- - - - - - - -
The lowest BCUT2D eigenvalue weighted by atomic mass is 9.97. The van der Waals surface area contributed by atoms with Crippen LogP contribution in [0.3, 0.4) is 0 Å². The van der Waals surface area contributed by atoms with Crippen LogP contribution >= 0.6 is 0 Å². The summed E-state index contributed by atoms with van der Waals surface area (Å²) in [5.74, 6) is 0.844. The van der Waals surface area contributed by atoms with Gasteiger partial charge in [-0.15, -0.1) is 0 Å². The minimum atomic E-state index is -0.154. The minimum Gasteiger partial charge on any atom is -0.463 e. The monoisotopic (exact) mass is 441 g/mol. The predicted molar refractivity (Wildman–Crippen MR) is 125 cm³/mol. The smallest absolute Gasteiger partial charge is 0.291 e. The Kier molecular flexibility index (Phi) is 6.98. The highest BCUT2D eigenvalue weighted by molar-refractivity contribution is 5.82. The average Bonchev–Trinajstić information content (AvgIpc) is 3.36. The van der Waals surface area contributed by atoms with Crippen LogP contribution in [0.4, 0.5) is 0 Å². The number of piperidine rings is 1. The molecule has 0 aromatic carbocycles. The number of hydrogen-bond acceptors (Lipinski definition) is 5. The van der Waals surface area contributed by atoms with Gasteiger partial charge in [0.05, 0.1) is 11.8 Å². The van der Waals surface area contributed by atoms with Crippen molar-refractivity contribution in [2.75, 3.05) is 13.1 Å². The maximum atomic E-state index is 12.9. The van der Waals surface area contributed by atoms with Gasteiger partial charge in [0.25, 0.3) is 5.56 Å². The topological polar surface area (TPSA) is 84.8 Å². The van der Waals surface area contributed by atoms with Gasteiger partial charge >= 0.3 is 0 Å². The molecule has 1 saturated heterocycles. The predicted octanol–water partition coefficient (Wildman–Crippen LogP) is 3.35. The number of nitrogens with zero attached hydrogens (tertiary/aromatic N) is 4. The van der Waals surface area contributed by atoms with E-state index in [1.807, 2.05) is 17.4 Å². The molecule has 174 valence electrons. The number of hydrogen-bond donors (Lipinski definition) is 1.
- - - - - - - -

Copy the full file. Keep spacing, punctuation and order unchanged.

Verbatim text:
The lowest BCUT2D eigenvalue weighted by atomic mass is 9.97. The van der Waals surface area contributed by atoms with Crippen LogP contribution in [0.3, 0.4) is 0 Å². The van der Waals surface area contributed by atoms with Crippen LogP contribution >= 0.6 is 0 Å². The summed E-state index contributed by atoms with van der Waals surface area (Å²) in [5.74, 6) is 0.844. The van der Waals surface area contributed by atoms with Gasteiger partial charge in [-0.15, -0.1) is 0 Å². The minimum atomic E-state index is -0.154. The minimum Gasteiger partial charge on any atom is -0.463 e. The monoisotopic (exact) mass is 441 g/mol. The predicted molar refractivity (Wildman–Crippen MR) is 125 cm³/mol. The smallest absolute Gasteiger partial charge is 0.291 e. The Kier molecular flexibility index (Phi) is 6.98. The highest BCUT2D eigenvalue weighted by molar-refractivity contribution is 5.82. The average Bonchev–Trinajstić information content (AvgIpc) is 3.36. The van der Waals surface area contributed by atoms with Crippen LogP contribution in [0.4, 0.5) is 0 Å². The number of piperidine rings is 1. The molecule has 0 aromatic carbocycles. The number of hydrogen-bond acceptors (Lipinski definition) is 5. The van der Waals surface area contributed by atoms with Gasteiger partial charge in [0.05, 0.1) is 11.8 Å². The van der Waals surface area contributed by atoms with Crippen molar-refractivity contribution in [2.75, 3.05) is 13.1 Å². The maximum atomic E-state index is 12.9. The van der Waals surface area contributed by atoms with Gasteiger partial charge in [0.25, 0.3) is 5.56 Å². The topological polar surface area (TPSA) is 84.8 Å². The van der Waals surface area contributed by atoms with Gasteiger partial charge >= 0.3 is 0 Å². The molecule has 1 saturated heterocycles. The predicted octanol–water partition coefficient (Wildman–Crippen LogP) is 3.35. The number of nitrogens with zero attached hydrogens (tertiary/aromatic N) is 4. The van der Waals surface area contributed by atoms with E-state index in [1.807, 2.05) is 17.4 Å². The molecule has 174 valence electrons. The number of hydrogen-bond donors (Lipinski definition) is 1.